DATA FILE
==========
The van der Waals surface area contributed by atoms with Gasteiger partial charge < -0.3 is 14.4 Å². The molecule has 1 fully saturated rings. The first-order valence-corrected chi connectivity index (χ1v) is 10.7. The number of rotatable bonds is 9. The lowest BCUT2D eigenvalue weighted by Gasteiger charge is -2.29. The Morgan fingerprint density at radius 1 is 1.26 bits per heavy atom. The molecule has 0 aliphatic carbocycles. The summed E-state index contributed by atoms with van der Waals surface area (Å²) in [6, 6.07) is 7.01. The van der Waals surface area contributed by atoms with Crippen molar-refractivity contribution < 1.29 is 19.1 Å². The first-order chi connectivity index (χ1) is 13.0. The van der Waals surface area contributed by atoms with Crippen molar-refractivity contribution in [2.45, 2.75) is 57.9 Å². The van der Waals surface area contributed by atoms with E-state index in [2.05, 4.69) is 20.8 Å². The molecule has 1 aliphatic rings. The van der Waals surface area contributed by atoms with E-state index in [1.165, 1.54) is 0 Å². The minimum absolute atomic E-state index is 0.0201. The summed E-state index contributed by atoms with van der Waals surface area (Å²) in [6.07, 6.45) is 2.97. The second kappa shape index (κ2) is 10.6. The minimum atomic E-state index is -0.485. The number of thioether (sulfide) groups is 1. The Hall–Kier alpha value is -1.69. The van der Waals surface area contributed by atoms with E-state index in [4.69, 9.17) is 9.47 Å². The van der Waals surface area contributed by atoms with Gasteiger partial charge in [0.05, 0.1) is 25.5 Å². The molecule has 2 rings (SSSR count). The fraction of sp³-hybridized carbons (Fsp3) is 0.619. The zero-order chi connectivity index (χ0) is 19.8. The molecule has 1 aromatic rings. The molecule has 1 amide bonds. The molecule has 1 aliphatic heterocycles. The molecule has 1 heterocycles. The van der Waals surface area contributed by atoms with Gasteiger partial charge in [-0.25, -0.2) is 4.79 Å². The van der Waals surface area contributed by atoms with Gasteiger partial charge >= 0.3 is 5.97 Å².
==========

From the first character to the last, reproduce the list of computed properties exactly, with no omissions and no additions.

The van der Waals surface area contributed by atoms with Gasteiger partial charge < -0.3 is 14.4 Å². The molecule has 1 fully saturated rings. The first-order valence-corrected chi connectivity index (χ1v) is 10.7. The number of rotatable bonds is 9. The lowest BCUT2D eigenvalue weighted by Gasteiger charge is -2.29. The Morgan fingerprint density at radius 1 is 1.26 bits per heavy atom. The molecule has 0 aliphatic carbocycles. The summed E-state index contributed by atoms with van der Waals surface area (Å²) in [6, 6.07) is 7.01. The van der Waals surface area contributed by atoms with Crippen molar-refractivity contribution < 1.29 is 19.1 Å². The first-order chi connectivity index (χ1) is 13.0. The van der Waals surface area contributed by atoms with Crippen molar-refractivity contribution in [2.45, 2.75) is 57.9 Å². The van der Waals surface area contributed by atoms with E-state index in [2.05, 4.69) is 20.8 Å². The molecule has 1 aliphatic rings. The van der Waals surface area contributed by atoms with E-state index in [1.165, 1.54) is 0 Å². The minimum absolute atomic E-state index is 0.0201. The summed E-state index contributed by atoms with van der Waals surface area (Å²) in [6.07, 6.45) is 2.97. The second kappa shape index (κ2) is 10.6. The minimum atomic E-state index is -0.485. The number of thioether (sulfide) groups is 1. The Hall–Kier alpha value is -1.69. The van der Waals surface area contributed by atoms with E-state index in [4.69, 9.17) is 9.47 Å². The van der Waals surface area contributed by atoms with Gasteiger partial charge in [0.05, 0.1) is 25.5 Å². The molecule has 2 rings (SSSR count). The fraction of sp³-hybridized carbons (Fsp3) is 0.619. The zero-order chi connectivity index (χ0) is 19.8. The molecule has 1 aromatic rings. The molecule has 1 amide bonds. The molecule has 1 aliphatic heterocycles. The molecule has 1 heterocycles. The van der Waals surface area contributed by atoms with Gasteiger partial charge in [-0.25, -0.2) is 4.79 Å². The van der Waals surface area contributed by atoms with Gasteiger partial charge >= 0.3 is 5.97 Å².